Trail of Fire of the BrahMos anti-ship missile
Russo-Indian cruise missile sees action for the first time
By CHAD GARLAND|Published: September 2, 2016
Cruise missile BrahMos on display at IMDS-2007. Wikimedia Commons.
INS Satpura firing BrahMos cruise missiles towards North Korean targets. Photo by Mass Communication Specialist 2nd Class Michael Greenfield/U.S. Navy)
The BrahMos (designated PJ-10) is a medium-range ramjet supersonic cruise missile that can be launched from submarine, ships, aircraft, or land. It is the fastest supersonic cruise missile in the world. It is a joint venture between the Russian Federation's NPO Mashinostroyeniya and India's Defence Research and Development Organisation (DRDO), who together have formed BrahMos Aerospace. It is based on the Russian P-800 Oniks cruise missile and other similar sea-skimming Russian cruise missile technology. The name BrahMos is a portmanteau formed from the names of two rivers, the Brahmaputra of India and the Moskva of Russia.
Entering service in the Indian Armed Forces and the Russian Armed Forces in November 2006, it is currently the world's fasted anti-ship cruise missile. After seeing the potential performance of the missile, other countries have looked into the option of ordering these missiles from India.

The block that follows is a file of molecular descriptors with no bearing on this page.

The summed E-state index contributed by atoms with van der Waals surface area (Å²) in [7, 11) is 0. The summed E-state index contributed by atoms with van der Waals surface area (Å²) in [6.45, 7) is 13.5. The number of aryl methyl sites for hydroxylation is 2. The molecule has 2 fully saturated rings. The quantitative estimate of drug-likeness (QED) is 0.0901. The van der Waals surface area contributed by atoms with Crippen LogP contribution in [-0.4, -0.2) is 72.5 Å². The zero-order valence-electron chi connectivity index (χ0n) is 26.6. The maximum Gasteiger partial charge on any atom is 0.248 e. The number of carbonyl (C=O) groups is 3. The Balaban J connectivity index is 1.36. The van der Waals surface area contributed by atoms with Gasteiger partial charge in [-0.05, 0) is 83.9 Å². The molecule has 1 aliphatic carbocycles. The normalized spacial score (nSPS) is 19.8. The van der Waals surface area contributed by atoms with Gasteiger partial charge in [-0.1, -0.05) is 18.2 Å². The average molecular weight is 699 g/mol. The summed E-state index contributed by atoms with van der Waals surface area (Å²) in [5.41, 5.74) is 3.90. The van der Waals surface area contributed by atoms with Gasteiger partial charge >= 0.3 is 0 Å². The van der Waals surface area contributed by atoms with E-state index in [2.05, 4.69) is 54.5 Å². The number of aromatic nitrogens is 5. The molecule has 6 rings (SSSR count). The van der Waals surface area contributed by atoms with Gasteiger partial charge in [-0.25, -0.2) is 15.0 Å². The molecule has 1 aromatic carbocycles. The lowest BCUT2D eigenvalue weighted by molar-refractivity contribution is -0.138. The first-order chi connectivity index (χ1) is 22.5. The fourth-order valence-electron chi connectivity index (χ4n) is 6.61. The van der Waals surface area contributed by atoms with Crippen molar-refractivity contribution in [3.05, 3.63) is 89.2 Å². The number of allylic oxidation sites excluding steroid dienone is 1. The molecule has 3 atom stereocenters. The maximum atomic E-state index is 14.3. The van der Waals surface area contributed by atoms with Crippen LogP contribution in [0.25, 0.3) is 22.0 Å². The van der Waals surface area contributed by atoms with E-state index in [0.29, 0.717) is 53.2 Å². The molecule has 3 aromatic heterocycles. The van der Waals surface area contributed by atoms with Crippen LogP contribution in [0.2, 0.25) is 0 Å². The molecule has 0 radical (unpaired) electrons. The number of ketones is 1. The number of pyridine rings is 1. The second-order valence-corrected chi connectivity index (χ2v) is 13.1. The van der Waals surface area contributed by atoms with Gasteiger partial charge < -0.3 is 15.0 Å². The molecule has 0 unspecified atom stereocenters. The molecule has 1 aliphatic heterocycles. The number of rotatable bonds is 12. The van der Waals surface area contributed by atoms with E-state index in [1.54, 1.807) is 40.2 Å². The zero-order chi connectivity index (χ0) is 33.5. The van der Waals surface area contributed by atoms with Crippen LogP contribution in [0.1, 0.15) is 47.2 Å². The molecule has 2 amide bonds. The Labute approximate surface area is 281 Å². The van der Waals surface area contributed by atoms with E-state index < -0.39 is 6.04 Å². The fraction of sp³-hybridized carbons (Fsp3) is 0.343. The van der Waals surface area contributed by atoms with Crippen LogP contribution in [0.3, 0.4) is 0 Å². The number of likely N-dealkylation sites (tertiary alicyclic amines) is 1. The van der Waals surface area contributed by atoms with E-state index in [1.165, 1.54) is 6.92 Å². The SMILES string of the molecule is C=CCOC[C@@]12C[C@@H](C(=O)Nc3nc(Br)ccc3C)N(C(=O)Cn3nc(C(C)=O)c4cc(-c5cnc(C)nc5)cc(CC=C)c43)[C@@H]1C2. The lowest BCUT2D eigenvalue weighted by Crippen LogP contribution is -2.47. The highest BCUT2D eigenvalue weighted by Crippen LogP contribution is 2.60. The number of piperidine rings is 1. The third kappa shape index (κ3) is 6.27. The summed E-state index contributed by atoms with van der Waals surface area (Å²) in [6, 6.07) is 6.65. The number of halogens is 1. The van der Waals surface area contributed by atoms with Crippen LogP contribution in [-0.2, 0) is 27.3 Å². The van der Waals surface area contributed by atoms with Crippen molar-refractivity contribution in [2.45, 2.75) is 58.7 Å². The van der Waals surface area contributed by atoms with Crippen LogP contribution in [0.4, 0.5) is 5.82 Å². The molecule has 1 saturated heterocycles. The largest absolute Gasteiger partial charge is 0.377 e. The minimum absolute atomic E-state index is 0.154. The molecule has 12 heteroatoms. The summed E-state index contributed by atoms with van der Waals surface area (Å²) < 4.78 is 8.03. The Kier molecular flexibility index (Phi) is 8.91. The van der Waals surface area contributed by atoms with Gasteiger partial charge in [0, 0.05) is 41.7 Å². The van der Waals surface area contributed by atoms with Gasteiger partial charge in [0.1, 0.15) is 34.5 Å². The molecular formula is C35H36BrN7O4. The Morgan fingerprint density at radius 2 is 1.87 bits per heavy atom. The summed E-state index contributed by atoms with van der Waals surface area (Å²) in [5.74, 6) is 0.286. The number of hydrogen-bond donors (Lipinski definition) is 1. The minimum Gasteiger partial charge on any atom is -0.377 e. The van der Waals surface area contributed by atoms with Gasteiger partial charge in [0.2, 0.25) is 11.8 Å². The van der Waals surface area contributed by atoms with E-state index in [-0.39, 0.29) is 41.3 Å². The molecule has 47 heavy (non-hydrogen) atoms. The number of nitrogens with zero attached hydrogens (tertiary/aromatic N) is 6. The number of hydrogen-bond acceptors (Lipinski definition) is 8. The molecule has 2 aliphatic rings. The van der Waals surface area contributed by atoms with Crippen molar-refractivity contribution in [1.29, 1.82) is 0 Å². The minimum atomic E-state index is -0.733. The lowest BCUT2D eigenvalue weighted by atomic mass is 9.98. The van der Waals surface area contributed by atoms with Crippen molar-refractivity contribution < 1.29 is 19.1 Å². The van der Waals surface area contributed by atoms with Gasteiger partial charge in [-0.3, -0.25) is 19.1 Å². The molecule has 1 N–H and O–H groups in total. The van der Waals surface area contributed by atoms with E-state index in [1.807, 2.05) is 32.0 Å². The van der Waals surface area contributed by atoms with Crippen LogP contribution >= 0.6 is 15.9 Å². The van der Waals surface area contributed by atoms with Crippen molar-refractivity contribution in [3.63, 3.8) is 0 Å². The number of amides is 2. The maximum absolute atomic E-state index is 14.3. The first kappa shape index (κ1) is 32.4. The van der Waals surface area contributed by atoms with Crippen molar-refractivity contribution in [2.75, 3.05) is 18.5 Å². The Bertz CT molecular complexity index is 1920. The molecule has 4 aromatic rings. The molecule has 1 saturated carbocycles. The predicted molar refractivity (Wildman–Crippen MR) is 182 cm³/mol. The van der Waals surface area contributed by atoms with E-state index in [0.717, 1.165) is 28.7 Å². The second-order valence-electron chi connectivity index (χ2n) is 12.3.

The current situation in the Korean Peninsula has also simultaneously seen new weapons and military equipment to be used in combat for the first time. Among these are the F-35B variant used by the United States Marine Corps launching from the USS America (LHA-6) which saw action against the Sukhoi and MiG fighter jets of the Korean People's Army Air and Anti-Air Force. The Japan Maritime Self-Defense Force's JS Izumo (DDH-181), the newest and most-expensive light aircraft carrier, also saw action in supporting allies and partners in the region. The Izumo's flight deck could technically house the F-35B, sparkling concerns within China, both Koreas, and Russia of Japan having these carriers to project power in the region as fears of resurgence of Japanese militarism.